This construction is a typical example of effective work. When engineer Witteveen had completed his interesting design for the residential district to the north of Goudsesingel, where around 6000 homes will be built, he invited, with my approval, the architect Wils, whom I am glad to see here, to design the first group of 543 homes. That’s according to Johan Ringers in a speech on 15 April 1941 to mark the driving of the first pile into the ground for the Wereldhaven housing complex. Het Volk 16-4-1941
The complex consists of over five hundred homes, just a small portion of which (23 shops and 92 homes, were built by the Wereldhaven company. Owing to the huge advertising sign for this construction company on the complex on Goudsesingel, the complex was soon popularly referred to as Wereldhaven, and the name has stuck ever since.
Once the 16-metre-long concrete pile had been rammed swiftly into the ground, to the great interest of the many onlookers, alderman Brautigam addressed those present: “Currently under construction on this site are the first workers’ dwellings that can be considered ideal public housing, and I hope that this project marks the start of a long and flourishing period of welfare. Difficulties will be encountered, but they must drive us to work with greater commitment, although there are moments when one has the feeling that the conditions are too powerful. However, one must then call to mind those historical words that sound so apt: “and do not despair”. Het Volk 16-4-1941
Contemporaries are enthusiastic about the project
Previously, this was a densely populated neighbourhood, although it could never excel in terms of exceptional beauty. Narrow streets, buildings huddled tightly together, and poorly constructed home made living here not entirely a delight. What is now planned will be the very opposite: space, openness, plenty of green, plenty of flowers, and residential blocks arranged in such a way that every home receives sunlight in the morning and afternoon. Central areas with private gardens will not be found here. All areas planned as park may be used and enjoyed by every resident. Children can play here safely, while parents can stroll around after work. There will be no fumes from cars to spoil people’s enjoyment of the greenery and flowers. The new neighbourhood that will spring up will be unlike any other, in this country or elsewhere. De Banier 26-5-1941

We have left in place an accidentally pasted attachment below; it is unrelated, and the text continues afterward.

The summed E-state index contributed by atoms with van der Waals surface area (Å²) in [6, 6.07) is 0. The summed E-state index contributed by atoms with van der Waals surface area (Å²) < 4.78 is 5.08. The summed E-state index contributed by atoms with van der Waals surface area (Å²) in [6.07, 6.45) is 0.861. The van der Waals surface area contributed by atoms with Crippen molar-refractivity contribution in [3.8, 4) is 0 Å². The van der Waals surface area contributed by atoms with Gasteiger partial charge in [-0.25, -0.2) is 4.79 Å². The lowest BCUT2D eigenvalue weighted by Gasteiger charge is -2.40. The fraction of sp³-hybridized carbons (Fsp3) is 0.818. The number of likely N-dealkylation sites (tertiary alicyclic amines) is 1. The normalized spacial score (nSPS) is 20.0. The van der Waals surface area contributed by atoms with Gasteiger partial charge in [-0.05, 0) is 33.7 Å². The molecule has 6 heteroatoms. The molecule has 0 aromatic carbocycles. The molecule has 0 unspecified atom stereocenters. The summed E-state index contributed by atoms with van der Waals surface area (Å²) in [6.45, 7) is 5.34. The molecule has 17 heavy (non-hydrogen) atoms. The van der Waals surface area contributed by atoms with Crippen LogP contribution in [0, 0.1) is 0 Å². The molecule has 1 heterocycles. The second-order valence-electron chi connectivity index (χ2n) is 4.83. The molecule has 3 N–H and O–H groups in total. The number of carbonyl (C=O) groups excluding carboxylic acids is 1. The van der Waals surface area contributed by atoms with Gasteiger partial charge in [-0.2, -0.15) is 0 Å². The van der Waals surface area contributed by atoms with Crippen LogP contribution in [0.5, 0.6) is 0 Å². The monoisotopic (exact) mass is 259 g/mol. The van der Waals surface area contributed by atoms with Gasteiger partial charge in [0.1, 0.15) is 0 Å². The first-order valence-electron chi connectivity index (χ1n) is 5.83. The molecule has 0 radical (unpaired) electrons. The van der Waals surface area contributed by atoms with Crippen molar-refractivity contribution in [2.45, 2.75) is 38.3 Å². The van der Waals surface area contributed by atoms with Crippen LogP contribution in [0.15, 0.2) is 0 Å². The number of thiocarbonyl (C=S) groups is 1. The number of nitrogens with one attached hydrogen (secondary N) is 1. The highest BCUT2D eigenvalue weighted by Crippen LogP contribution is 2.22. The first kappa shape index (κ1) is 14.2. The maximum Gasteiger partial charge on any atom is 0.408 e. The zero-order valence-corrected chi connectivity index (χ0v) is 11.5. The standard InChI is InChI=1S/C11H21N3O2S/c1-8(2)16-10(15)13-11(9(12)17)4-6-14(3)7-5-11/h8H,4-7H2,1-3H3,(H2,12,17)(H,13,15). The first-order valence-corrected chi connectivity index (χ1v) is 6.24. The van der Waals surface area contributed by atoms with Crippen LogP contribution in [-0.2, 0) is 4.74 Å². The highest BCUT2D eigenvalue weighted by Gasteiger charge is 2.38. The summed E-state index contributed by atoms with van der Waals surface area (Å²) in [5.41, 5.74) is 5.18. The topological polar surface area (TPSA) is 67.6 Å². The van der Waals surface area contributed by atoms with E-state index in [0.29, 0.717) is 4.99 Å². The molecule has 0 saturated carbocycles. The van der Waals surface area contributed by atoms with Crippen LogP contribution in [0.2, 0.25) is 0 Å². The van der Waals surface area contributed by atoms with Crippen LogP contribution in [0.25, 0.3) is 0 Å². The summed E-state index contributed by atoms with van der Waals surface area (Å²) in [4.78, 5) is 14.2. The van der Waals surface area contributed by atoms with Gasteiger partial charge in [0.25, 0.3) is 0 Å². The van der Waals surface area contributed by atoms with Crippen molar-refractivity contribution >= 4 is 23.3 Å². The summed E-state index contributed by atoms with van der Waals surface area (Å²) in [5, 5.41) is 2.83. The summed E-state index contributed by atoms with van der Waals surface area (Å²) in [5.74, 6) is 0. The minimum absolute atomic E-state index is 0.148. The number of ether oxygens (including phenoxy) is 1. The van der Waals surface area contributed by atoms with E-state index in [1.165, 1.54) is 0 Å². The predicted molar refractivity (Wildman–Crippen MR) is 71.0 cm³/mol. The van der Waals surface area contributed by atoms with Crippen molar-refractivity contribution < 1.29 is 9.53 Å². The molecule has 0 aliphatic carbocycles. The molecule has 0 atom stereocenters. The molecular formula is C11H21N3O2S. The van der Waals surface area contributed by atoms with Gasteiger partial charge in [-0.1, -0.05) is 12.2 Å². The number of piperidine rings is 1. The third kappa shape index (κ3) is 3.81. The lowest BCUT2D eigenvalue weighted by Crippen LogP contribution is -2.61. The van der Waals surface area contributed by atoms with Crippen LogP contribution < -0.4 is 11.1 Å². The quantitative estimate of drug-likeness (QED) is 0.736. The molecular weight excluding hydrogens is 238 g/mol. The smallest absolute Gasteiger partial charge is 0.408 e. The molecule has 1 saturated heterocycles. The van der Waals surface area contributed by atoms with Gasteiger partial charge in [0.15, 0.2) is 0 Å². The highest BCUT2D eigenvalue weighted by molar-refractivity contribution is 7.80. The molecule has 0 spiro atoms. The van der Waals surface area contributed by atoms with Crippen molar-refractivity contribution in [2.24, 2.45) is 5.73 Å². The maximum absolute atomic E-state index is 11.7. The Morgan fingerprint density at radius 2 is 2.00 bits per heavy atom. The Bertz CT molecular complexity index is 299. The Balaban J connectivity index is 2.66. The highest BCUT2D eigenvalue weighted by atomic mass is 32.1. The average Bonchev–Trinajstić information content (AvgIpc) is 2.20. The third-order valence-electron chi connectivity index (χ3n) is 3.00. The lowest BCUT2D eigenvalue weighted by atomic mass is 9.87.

Despite the scarcity of materials and the cessation of construction in July 1942, the complex was built. In December 1941 the highest point was reached, in December the first shops were let, and on 21 January 1943 the first residents moved in. The Telegraaf newspaper noted:
Another important milestone has been reached in the resurrection of the city on the Maas. On Goudschesingel, in the middle of the destroyed city centre, the first family has moved into one of the new homes on Brussestraat, a name not yet unfamiliar to Rotterdammers. This is the Wouda family, now totally happy residents. They moved here from the emergency dwellings on Kanaalweg, where you can peep outside through the gaps in the wood. That’s so different in these comfortable, intimate homes, fitted with all modern conveniences: lavatory with shower, gas water heater, plenty of space, cosy rooms. A notable feature is the shared storage area located on the corner of the street, which can be used by all residents for storing bicycles and suchlike. Pleasant gardens at the front and back are maintained by the city council. An ideal neighbourhood, but for the time being people will not complain about too much hustle and bustle! Dagblad van Rotterdam 23-1-1943
Two years after the first pile was driven into the ground, the first shop opened. Smelling of fresh bread, the shop of Van der Meer & Schoep on the provisionally paved Vondelweg was the setting for a small ceremony. It would take until 1951 before the second phase of the housing scheme was completed. The section planned on the north side of Warande was never built.